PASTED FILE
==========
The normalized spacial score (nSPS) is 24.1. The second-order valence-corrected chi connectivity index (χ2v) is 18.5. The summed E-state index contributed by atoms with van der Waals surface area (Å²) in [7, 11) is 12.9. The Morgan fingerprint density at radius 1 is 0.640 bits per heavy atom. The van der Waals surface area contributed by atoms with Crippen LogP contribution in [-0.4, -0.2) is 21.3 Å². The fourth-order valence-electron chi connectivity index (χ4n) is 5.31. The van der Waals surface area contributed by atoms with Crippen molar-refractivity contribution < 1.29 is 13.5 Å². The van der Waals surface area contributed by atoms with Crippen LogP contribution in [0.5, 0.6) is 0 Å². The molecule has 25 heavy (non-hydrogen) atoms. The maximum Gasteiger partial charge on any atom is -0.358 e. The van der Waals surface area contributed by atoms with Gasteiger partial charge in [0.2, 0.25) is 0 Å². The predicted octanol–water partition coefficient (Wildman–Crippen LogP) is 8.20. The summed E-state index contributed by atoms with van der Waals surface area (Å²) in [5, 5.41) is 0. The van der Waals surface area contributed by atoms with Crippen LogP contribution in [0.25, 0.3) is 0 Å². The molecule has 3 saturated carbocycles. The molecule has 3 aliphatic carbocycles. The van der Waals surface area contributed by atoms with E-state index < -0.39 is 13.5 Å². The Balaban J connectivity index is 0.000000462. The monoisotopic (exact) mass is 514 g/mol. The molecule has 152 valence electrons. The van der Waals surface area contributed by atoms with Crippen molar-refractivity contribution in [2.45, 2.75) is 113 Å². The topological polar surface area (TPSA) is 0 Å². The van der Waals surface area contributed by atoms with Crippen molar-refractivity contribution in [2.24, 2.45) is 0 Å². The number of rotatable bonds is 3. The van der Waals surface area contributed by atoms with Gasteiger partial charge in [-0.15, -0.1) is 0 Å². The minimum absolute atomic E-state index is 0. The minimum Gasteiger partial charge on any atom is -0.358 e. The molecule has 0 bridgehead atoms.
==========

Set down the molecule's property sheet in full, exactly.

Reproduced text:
The normalized spacial score (nSPS) is 24.1. The second-order valence-corrected chi connectivity index (χ2v) is 18.5. The summed E-state index contributed by atoms with van der Waals surface area (Å²) in [7, 11) is 12.9. The Morgan fingerprint density at radius 1 is 0.640 bits per heavy atom. The van der Waals surface area contributed by atoms with Crippen LogP contribution in [-0.4, -0.2) is 21.3 Å². The fourth-order valence-electron chi connectivity index (χ4n) is 5.31. The van der Waals surface area contributed by atoms with Crippen molar-refractivity contribution < 1.29 is 13.5 Å². The van der Waals surface area contributed by atoms with Crippen LogP contribution in [0.5, 0.6) is 0 Å². The molecule has 25 heavy (non-hydrogen) atoms. The maximum Gasteiger partial charge on any atom is -0.358 e. The van der Waals surface area contributed by atoms with Gasteiger partial charge in [0.2, 0.25) is 0 Å². The predicted octanol–water partition coefficient (Wildman–Crippen LogP) is 8.20. The summed E-state index contributed by atoms with van der Waals surface area (Å²) in [5, 5.41) is 0. The van der Waals surface area contributed by atoms with Crippen LogP contribution in [0.25, 0.3) is 0 Å². The molecule has 3 saturated carbocycles. The molecule has 3 aliphatic carbocycles. The van der Waals surface area contributed by atoms with E-state index < -0.39 is 13.5 Å². The Balaban J connectivity index is 0.000000462. The monoisotopic (exact) mass is 514 g/mol. The molecule has 152 valence electrons. The van der Waals surface area contributed by atoms with Crippen molar-refractivity contribution in [2.45, 2.75) is 113 Å². The topological polar surface area (TPSA) is 0 Å². The van der Waals surface area contributed by atoms with Crippen molar-refractivity contribution in [2.24, 2.45) is 0 Å². The number of rotatable bonds is 3. The van der Waals surface area contributed by atoms with Gasteiger partial charge in [-0.15, -0.1) is 0 Å². The minimum absolute atomic E-state index is 0. The minimum Gasteiger partial charge on any atom is -0.358 e. The molecule has 0 bridgehead atoms.